- Related Diseases
- A Visual Guide to PMS Slideshow
- Take the Menopause Quiz
- Pelvic Pain Pictures Slideshow
- What is clindamycin phosphate-vaginal cream, and how does it work (mechanism of action)?
- What brand names are available for clindamycin phosphate-vaginal cream?
- Is clindamycin phosphate-vaginal cream available as a generic drug?
- Do I need a prescription for clindamycin phosphate-vaginal cream?
- What are the side effects of clindamycin phosphate-vaginal cream?
- What is the dosage for clindamycin phosphate-vaginal cream?
- Which drugs or supplements interact with clindamycin phosphate-vaginal cream?
- Is clindamycin phosphate-vaginal cream safe to take if I'm pregnant or breastfeeding?
- What else should I know about clindamycin phosphate-vaginal cream?
What is clindamycin phosphate-vaginal cream, and how does it work (mechanism of action)?
Clindamycin is an antibiotic used for treating serious infections. It is effective against several types of bacteria such as Staphylococcus aureus, Streptococcus pneumoniae, and Staphylococcus epidermidis, and Propionibacterium acnes. It reduces growth of bacteria by interfering with their ability to make proteins. The FDA approved clindamycin for vaginal use in August 1972.
What is the dosage for clindamycin phosphate-vaginal cream?
The recommended dose is one full applicator of clindamycin phosphate vaginal cream 2% intravaginally, preferably at bedtime, for 3 or 7 days in non-pregnant women and for 7 days in pregnant women.
Which drugs or supplements interact with clindamycin phosphate-vaginal cream?
Clindamycin give orally may act as a neuromuscular blocker. This means that it can increase the action of neuromuscular blocking drugs (for example, pancuronium and vecuronium). However, very little clindamycin is absorbed into the blood stream when given vaginally so the likelihood of drug interactions is less.
Is clindamycin phosphate-vaginal cream safe to take if I'm pregnant or breastfeeding?
The frequency of congenital abnormalities was not increased when pregnant women used clindamycin during the second and third trimesters, and clindamycin vaginal cream is approved for use during the second and third trimesters of pregnancy. Clindamycin should not be used during the first trimester of pregnancy unless it is clearly needed because it has not been properly evaluated during the first trimester.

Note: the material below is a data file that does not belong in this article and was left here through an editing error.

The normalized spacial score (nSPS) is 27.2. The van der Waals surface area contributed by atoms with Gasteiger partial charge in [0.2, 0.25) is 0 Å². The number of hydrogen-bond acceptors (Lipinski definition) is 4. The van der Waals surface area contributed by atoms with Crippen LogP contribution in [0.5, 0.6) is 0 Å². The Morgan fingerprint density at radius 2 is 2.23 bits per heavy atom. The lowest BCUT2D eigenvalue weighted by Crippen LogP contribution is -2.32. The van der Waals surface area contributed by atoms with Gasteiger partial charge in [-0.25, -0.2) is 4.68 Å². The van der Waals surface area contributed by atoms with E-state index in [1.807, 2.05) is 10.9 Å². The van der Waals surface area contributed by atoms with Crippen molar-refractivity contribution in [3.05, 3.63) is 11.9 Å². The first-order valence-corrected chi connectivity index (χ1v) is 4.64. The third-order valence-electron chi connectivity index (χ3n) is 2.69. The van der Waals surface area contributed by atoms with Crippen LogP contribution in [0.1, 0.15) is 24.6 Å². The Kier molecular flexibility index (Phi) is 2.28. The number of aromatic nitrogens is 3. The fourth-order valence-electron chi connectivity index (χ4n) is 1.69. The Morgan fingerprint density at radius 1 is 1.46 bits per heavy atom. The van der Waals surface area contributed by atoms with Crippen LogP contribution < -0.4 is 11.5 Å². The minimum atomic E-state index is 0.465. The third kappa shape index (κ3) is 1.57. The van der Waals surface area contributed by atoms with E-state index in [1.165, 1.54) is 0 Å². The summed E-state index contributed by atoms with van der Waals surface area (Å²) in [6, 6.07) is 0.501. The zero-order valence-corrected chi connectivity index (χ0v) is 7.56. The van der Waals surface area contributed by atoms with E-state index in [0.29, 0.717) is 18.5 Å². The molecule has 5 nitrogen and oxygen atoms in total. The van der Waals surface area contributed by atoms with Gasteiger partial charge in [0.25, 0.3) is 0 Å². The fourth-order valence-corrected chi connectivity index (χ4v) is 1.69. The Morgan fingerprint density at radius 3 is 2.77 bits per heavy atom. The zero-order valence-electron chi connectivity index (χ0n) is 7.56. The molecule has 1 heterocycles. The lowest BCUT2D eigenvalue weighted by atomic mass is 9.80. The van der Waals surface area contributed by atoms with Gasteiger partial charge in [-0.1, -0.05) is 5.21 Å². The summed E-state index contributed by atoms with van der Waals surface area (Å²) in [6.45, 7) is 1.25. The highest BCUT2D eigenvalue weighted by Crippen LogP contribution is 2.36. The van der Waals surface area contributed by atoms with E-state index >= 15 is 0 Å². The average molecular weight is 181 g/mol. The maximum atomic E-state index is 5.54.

Oral clindamycin is excreted in breast milk and should not be used by nursing mothers, or nursing should be stopped. It is not known whether clindamycin given vaginally is excreted in breast milk.
What else should I know about clindamycin phosphate-vaginal cream?
What preparations of clindamycin phosphate-vaginal cream are available?
STORAGE: Clindamycin should be stored at room temperature 20 C to 25 C (68 F to 77 F).
REFERENCE: FDA Prescribing Information.
Daily Health News
Women's Conditions Resources
Subscribe to MedicineNet's Women's Health Newsletter
Report Problems to the Food and Drug Administration
You are encouraged to report negative side effects of prescription drugs to the FDA. Visit the FDA MedWatch website or call 1-800-FDA-1088.
- clindamycin phosphate vaginal cream, Cleocin, Clindesse Related Diseases
- clindamycin phosphate vaginal cream, Cleocin, Clindesse Index
Top clindamycin phosphate-vaginal cream Related ArticlesComplete List
Bacterial Vaginosis (Causes, Symptoms, Treatment)
Bacterial vaginosis is an abnormal vaginal condition with signs and symptoms of
- vaginal discharge,
- vaginal odor, and
- vaginal pain.
Bacterial vaginosis results from an overgrowth of normal bacteria in the vagina. Although it may cause some disturbing symptoms (discharge and odor), it is not dangerous and cannot be passed by sex. Diagnosis becomes important to exclude serious infections like gonorrhea and Chlamydia. Many treatment options are available such as oral antibiotics and vaginal gels.
Pregnancy Planning (Preparing for Pregnancy)
Pregnancy planning is an important step in preparation for starting or expanding a family. Planning for a pregnancy includes:
- Taking prenatal vitamins
- Eating healthy for you and your baby
- Disease prevention (for both parents and baby) to prevent birth defects and infections
- Avoiding certain medications that may be harmful to your baby
- How much weight gain is healthy
- Exercise safety and pregnancy
- Travel during pregnancy
Vancomycin-Resistant Enterococci (VRE)Vancomycin-resistant enterococci (VRE) infection is the most common type of infection acquired by patients while hospitalized. Patients at risk for VRE are those who are already ill, and hospitalized, including individuals with diabetes, elderly, ICU patients, kidney failure patients, or patients requiring catheters. Enterococci can survive for months in the digestive tract and female genital tract. Other risk factors for acquiring VRE include those how have been previously treated with vancomycin and combinations of other antibiotics. Treatment of VRE is generally with other antibiotics other than vancomycin. Prevention of VRE can be achieved by proper hand hygiene.
Yeast Infection in Women and Men
Vaginal yeast infections in women are caused by an organism called Candida albicans. Symptoms of a vaginal yeast infection include
- vaginal pain with urination,
- vaginal discharge,
- odor, and
Treatment is generally OTC medications. A man can contract a yeast infection from his female sexual partner. Symptoms of a yeast infection in men include penile itching. Treatment is with oral or topical medication.